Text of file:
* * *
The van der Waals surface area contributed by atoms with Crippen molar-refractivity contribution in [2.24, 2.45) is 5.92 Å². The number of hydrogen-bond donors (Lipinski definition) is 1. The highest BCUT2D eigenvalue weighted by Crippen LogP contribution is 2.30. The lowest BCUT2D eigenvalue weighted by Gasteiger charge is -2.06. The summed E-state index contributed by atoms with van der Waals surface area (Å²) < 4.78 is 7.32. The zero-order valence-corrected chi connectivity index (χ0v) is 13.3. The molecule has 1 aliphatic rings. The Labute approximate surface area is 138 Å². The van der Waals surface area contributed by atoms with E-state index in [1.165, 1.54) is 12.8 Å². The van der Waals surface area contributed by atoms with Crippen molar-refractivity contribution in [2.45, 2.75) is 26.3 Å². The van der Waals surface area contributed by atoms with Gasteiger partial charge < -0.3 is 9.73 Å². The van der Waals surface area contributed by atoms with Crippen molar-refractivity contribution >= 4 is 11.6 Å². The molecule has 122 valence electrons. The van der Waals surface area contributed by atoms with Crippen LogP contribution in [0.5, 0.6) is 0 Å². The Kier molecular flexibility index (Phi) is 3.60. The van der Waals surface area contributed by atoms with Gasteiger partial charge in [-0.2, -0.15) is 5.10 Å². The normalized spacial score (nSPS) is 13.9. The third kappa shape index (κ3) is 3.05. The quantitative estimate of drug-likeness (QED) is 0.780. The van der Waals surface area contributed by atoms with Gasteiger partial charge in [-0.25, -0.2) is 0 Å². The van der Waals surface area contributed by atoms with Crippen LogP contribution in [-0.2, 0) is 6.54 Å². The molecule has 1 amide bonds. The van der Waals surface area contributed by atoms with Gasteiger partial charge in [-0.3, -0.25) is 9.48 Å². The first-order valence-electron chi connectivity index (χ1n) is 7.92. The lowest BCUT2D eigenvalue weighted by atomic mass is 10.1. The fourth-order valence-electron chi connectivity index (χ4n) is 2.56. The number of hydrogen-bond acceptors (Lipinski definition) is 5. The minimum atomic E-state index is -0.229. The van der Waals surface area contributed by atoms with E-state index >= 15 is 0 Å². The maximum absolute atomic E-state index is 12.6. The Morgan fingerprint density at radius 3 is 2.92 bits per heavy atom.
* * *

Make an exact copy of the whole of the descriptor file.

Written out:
The van der Waals surface area contributed by atoms with Crippen molar-refractivity contribution in [2.24, 2.45) is 5.92 Å². The number of hydrogen-bond donors (Lipinski definition) is 1. The highest BCUT2D eigenvalue weighted by Crippen LogP contribution is 2.30. The lowest BCUT2D eigenvalue weighted by Gasteiger charge is -2.06. The summed E-state index contributed by atoms with van der Waals surface area (Å²) < 4.78 is 7.32. The zero-order valence-corrected chi connectivity index (χ0v) is 13.3. The molecule has 1 aliphatic rings. The Labute approximate surface area is 138 Å². The van der Waals surface area contributed by atoms with E-state index in [1.165, 1.54) is 12.8 Å². The van der Waals surface area contributed by atoms with Crippen molar-refractivity contribution in [2.45, 2.75) is 26.3 Å². The van der Waals surface area contributed by atoms with Gasteiger partial charge < -0.3 is 9.73 Å². The van der Waals surface area contributed by atoms with Crippen molar-refractivity contribution >= 4 is 11.6 Å². The molecule has 122 valence electrons. The van der Waals surface area contributed by atoms with Crippen LogP contribution in [0.5, 0.6) is 0 Å². The Kier molecular flexibility index (Phi) is 3.60. The van der Waals surface area contributed by atoms with Gasteiger partial charge in [-0.2, -0.15) is 5.10 Å². The normalized spacial score (nSPS) is 13.9. The third kappa shape index (κ3) is 3.05. The quantitative estimate of drug-likeness (QED) is 0.780. The van der Waals surface area contributed by atoms with Gasteiger partial charge in [-0.25, -0.2) is 0 Å². The van der Waals surface area contributed by atoms with Crippen LogP contribution in [-0.2, 0) is 6.54 Å². The molecule has 1 amide bonds. The van der Waals surface area contributed by atoms with Gasteiger partial charge in [-0.3, -0.25) is 9.48 Å². The first-order valence-electron chi connectivity index (χ1n) is 7.92. The lowest BCUT2D eigenvalue weighted by atomic mass is 10.1. The fourth-order valence-electron chi connectivity index (χ4n) is 2.56. The number of hydrogen-bond acceptors (Lipinski definition) is 5. The minimum atomic E-state index is -0.229. The van der Waals surface area contributed by atoms with E-state index >= 15 is 0 Å². The maximum absolute atomic E-state index is 12.6. The Morgan fingerprint density at radius 3 is 2.92 bits per heavy atom.